Lyles: Out of all the talented Alabama players in this draft, we’ve hardly heard about Patrick Surtain II. Having a shutdown corner is one of the most important assets on a team, and he’s going to be that for somebody for a long time.
Adelson: I agree with Tom. Owusu-Koramoah can do so many things, plus he is as sure a tackler as you will find, and his ability to hit with such force and power allows him to make up for his shortcomings. To me, the most intriguing defensive player is Miami defensive end Jaelan Phillips. He is relatively raw considering his collegiate journey (quit football at UCLA for medical reasons, decided to play again, went to Miami, redshirted and played one year for the Canes in 2020). But if he can build off the pure potential was saw in the second half of 2020, he will make a big impact.
Schlabach: Unless you’re a Kentucky football fan, you might not have heard of former Wildcats linebacker Jamin Davis. Just like you’ve probably never heard of his hometown of Ludowici, Georgia, which has a population of about 2,200. Davis started only one season at UK, but he made his mark with 102 tackles, 1.5 sacks, three interceptions, a forced fumble and a fumble recovery. At 6 feet 3 and 234 pounds, he has elite physical skills; he ran the 40-yard dash in 4.37 seconds at his pro day and has a nearly 80-inch wingspan.
Connelly: This is not an amazing defensive draft, but while I’m pretty sure the right answer is Parsons, people have already said that, so I’ll give some love to Ronnie Perkins. There’s a slight chance he ends up a bit of a tweener — too small for defensive end, not quite versatile enough for OLB — but I doubt it. He completely transformed the OU defense when he was eligible midway through, and his pass rush numbers were almost Chase Young-esque. His pressure rate was over 16%, and he not only had 5.5 sacks in six games, he also created four more (he had the initial pressure on sacks that went to someone else) and forced 12 incompletions. At the very least, he should be a scary pass rush specialist, though he’s not terrible against the run either.
Name the potential Day 3 pick who will make the biggest impact
Wilson: Saw plenty of Texas A&M defensive tackle Bobby Brown III against an SEC-only schedule last fall, and he did enough to earn first-team all-conference honors. At 6-4, 320, he’s big enough to play anywhere inside against the run but still has enough physical skills to get after quarterbacks. He had at least half a sack in six of his seven starts against SEC teams last season.
Rittenberg: Boise State cornerback and special teams ace Avery Williams will make an NFL roster and looks like a late-round steal to me. He’s a natural playmaker who recorded four interceptions and five forced fumbles, while making 152 tackles for an always-solid Boise State defense. But Williams’ real value is on special teams, where he blocked five kicks and had nine return touchdowns, including four alone in 2020 (two punt, two kickoff). I have a hard time finding a more complete special teams performer than Williams, a two-time Mountain West special teams player of the year.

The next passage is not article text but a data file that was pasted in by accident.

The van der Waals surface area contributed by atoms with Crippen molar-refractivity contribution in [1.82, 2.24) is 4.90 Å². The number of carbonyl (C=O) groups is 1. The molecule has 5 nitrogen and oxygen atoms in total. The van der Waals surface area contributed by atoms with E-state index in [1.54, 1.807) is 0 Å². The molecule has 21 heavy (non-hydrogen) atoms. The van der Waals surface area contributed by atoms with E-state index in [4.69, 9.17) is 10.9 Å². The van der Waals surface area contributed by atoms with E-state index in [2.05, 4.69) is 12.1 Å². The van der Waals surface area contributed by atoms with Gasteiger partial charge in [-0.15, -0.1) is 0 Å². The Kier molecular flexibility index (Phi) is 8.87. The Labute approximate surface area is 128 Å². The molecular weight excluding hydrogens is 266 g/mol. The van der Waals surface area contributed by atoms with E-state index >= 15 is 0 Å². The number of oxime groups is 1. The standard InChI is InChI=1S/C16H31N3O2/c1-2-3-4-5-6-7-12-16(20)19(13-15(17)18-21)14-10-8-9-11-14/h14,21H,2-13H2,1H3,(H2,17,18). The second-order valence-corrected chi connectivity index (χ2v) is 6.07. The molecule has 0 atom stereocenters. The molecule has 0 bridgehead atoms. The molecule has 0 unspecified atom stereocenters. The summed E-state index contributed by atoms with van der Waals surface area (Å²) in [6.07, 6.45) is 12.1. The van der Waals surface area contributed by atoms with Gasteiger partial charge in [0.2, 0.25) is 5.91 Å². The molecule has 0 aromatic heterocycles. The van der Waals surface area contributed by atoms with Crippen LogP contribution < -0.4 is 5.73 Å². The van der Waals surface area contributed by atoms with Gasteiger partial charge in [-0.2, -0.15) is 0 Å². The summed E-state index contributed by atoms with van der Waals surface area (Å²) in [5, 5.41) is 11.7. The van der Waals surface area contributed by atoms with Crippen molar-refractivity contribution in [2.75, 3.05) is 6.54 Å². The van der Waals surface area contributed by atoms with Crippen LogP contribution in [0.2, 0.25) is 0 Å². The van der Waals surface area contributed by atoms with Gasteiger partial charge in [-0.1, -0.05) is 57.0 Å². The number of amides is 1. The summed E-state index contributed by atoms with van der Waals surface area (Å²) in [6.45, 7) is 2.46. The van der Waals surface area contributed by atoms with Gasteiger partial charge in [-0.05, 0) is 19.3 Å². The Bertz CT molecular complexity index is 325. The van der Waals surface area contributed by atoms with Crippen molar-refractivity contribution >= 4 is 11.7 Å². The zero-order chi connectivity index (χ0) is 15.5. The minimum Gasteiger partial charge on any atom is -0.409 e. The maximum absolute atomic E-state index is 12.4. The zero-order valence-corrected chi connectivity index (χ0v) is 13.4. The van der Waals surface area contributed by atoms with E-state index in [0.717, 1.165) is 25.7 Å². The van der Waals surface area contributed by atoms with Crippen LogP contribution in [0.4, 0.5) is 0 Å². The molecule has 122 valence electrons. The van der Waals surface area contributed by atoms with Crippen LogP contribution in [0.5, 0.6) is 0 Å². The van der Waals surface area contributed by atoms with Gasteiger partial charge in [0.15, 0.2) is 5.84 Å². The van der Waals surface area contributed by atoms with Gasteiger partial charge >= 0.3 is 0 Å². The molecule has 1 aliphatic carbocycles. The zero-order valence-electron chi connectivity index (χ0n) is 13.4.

Low: All Garret Wallow did during his entire career at TCU was make plays and find the football. That has been a recurring formula for defensive players under coach Gary Patterson. Wallow (6-1, 220 pounds) will last into the latter rounds because he doesn’t have ideal size for an NFL linebacker and is a converted safety, but he has physical skills, is productive and is always a step ahead of what the offense is trying to do. He’ll be a fixture on defense and on special teams at the professional level.
Hale: Is there a clear home run edge rusher on anyone’s board this year? As much as I like the upside of Jaelan Phillips or Kwity Paye or the consistency of Boogie Basham or Ronnie Perkins, it’s also quite possible the best pass-rusher in this year’s draft could come with a pick on Day 3, and Pitt’s Rashad Weaver is my bet for a sleeper prospect worth investing in. Weaver had a terrific 2018 season, racking up 41 pressures and 6.5 sacks, but he missed all of 2019 with a knee injury. That didn’t seem to bother him in 2020, as he returned to the starting lineup in Pitt’s second game and wreaked havoc the rest of the way, with 43 pressures (fourth in FBS) and 7.5 sacks. Teamed with Patrick Jones, Weaver helped make Pitt’s D-line one of the most fearsome units in the country. He’d fit in almost immediately as a situational pass-rusher, but he has the frame and physical skills to build upon and could easily become a star if he lands in the right spot.
Lyles: Yeah, what Hale said.
Schlabach: Georgia fans won’t like this selection, but what about quarterback Jamie Newman? The former Wake Forest player was supposed to start for the Bulldogs last season but opted out in early September because of concerns about COVID-19. With the Demon Deacons in 2019, he completed 60.9% of his attempts for 2,868 yards with 26 touchdowns and 11 interceptions. He added 574 rushing yards with six more scores. He has good mobility and arm strength and might develop into a starter down the road.
Connelly: It’s mind-blowing how deep the receiver position is in this draft — it’s conceivable that a player such as Amon-Ra St. Brown, Dazz Newsome or Tylan Wallace could go on the third day, and the decidedly underrated Ihmir Smith-Marsette almost definitely will. If you don’t end up with a good WR in this draft, it’s your fault.